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A powerful US congressional committee has alleged that Russia financed major environmental organizations and used social media to support opponents of the Dakota Access pipeline, fracking and fossil fuels.

The Republican-controlled committee claimed in a new report that the Kremlin is attempting to make “‘useful idiots’ of unwitting environmental groups and activists” to further its global agenda.

“US energy exports to European countries are increasing, which means they will have less reason to rely upon Russia for their energy needs,” said Lamar Smith, the Republican chairman of the House committee on science, space and technology, in a statement. This helps explain “why Russian agents attempted to manipulate Americans’ opinions about pipelines, fossil fuels, fracking and climate change”.

A close reading of the report, however, reveals that many of the committee’s claims rely on meager evidence, not least its assertion that Russia has backed land and wildlife conservation organizations including the Sierra Club and the League of Conservation Voters.

In the report, the committee said: “Russian-sponsored agents funneled money to US environmental organizations in an attempt to portray energy companies in a negative way and disrupt domestic energy markets.”

Drawing on data provided by Twitter, Facebook and Instagram, the committee also contended that Russian agents have exploited US social media platforms to upend domestic energy markets and suppress the use of fossil fuels such as natural gas. It asserted, for instance, that between 2015 and 2017, more than 9,000 Russian-backed posts or tweets regarding US energy policy circulated across the three major social media platforms. On average over a three-year period, this amounted to fewer than three Russian-backed energy-related posts on each of Facebook, Twitter and Instagram per day.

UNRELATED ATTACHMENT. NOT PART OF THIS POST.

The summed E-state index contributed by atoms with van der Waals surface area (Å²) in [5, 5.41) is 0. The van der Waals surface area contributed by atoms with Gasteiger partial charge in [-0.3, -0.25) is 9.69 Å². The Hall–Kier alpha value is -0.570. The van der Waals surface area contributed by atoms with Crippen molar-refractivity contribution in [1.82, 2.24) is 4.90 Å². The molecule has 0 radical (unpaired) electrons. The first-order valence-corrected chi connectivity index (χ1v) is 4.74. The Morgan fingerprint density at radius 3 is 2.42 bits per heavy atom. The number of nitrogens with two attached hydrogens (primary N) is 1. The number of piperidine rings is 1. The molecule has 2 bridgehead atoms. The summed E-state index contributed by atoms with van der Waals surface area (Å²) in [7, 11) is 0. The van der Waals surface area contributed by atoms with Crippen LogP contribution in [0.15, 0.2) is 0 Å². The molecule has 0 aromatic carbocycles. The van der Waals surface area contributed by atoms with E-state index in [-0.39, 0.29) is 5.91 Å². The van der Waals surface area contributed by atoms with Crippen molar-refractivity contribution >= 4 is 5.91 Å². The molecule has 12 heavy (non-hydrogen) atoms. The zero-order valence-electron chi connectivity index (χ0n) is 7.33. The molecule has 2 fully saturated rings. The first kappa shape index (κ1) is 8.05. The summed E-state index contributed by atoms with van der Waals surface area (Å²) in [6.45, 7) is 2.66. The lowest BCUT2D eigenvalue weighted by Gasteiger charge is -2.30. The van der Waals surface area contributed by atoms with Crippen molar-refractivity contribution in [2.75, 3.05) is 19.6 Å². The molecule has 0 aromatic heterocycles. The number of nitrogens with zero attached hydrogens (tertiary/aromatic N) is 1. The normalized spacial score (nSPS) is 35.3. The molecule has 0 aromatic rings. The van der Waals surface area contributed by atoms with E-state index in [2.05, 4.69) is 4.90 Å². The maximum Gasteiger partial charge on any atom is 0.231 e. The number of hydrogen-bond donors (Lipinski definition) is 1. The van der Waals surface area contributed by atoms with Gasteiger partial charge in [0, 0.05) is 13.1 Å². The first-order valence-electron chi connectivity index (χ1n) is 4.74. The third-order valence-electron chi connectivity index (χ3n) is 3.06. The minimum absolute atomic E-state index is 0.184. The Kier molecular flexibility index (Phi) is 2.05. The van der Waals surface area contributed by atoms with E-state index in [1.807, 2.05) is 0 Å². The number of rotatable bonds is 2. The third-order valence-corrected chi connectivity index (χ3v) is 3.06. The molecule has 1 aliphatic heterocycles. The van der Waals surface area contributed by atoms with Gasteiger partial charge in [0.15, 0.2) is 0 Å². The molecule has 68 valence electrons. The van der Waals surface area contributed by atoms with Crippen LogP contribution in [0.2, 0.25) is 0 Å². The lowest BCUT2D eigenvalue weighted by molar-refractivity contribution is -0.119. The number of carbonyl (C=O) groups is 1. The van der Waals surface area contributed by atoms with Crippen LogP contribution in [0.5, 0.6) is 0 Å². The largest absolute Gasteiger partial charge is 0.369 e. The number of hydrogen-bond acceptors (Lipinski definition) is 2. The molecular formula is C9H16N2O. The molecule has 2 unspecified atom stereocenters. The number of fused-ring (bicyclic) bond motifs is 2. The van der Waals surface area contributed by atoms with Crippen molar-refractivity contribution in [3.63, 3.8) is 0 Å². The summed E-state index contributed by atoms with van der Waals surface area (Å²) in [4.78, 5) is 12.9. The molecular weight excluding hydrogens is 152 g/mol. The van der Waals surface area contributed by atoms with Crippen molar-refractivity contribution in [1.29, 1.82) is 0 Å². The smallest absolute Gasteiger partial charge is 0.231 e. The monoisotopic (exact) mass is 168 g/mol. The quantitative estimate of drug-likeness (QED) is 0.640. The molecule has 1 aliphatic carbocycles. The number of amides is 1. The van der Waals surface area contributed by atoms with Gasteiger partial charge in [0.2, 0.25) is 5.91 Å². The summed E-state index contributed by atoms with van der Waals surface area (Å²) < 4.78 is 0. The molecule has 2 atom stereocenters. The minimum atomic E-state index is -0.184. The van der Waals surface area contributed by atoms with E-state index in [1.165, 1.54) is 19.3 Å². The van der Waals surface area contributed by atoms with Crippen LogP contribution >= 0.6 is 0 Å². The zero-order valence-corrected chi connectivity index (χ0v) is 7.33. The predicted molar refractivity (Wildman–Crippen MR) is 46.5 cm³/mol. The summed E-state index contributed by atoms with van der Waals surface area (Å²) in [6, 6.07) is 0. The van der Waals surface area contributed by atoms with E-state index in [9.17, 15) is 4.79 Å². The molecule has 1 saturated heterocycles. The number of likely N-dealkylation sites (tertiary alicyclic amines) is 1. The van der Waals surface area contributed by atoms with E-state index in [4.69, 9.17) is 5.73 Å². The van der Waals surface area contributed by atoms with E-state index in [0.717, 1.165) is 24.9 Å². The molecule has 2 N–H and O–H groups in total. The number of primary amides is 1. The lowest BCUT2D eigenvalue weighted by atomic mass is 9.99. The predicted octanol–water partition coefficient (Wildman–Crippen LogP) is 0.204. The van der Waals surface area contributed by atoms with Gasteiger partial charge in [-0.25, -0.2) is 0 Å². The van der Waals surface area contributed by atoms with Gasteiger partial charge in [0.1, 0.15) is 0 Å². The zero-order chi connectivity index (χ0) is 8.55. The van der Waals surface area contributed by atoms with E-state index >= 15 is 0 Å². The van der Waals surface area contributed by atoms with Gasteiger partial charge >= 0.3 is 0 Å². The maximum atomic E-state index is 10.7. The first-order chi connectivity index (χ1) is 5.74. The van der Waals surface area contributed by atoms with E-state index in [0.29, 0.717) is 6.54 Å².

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The committee offered several examples of alleged Russian trolls spreading memes that are critical of US fossil fuel producers and pipeline projects, including the Dakota Access pipeline. Many of the examples the committee cites are drawn from a single Facebook and Instagram page titled “Born Liberal”, whose posts averaged very few shares on Facebook.

Another post cited in the report.

Another post cited in the report. Photograph: United States House of Representatives Committee on Science, Space, and Technology

Smith, who has taken more than $700,000 in career oil and gas industry campaign contributions, has long maintained that US green groups are beneficiaries of Kremlin-linked largesse. In a letter to the treasury secretary, Steven Mnuchin, last June, for instance, Smith claimed that shady shell companies and private foundations were passing “money originating in Russia to various US 501(c)(3) organizations such as the Sierra Club, League of Conservation Voters Education Fund, and others”. Smith requested that the treasury department investigate the matter.

The League of Conservation Voters denounced the allegation that Russian-backed agents have funded it.

“This is false,” says David Willett, the organization’s senior vice-president of communications. “We have no connections to Russia and have been an effective advocate for environmental protection for nearly 50 years.”

In a statement, the Sierra Club legislative director, Melinda Pierce, called the accusations of Russian-backed financing “absurd, false smears” that “were invented by the same deceitful front groups getting paid to do the dirty work of big polluters and big tobacco”.

Footnotes supporting the congressional report’s funding claim lead back to a single 2015 publication, From Russia With Love?, that was compiled by an organization called the Environmental Policy Alliance, an industry front group created by the Washington DC public relations operative Richard Berman.

In 2014, the New York Times obtained an audio recording of Berman advising fossil fuel executives at an industry summit that they should envision their struggle against environmentalists as “an endless war”. He then asked the gathered executives to finance the Environmental Policy Alliance’s “Big Green Radicals” campaign, an effort to sully the reputation of major American environmental groups.

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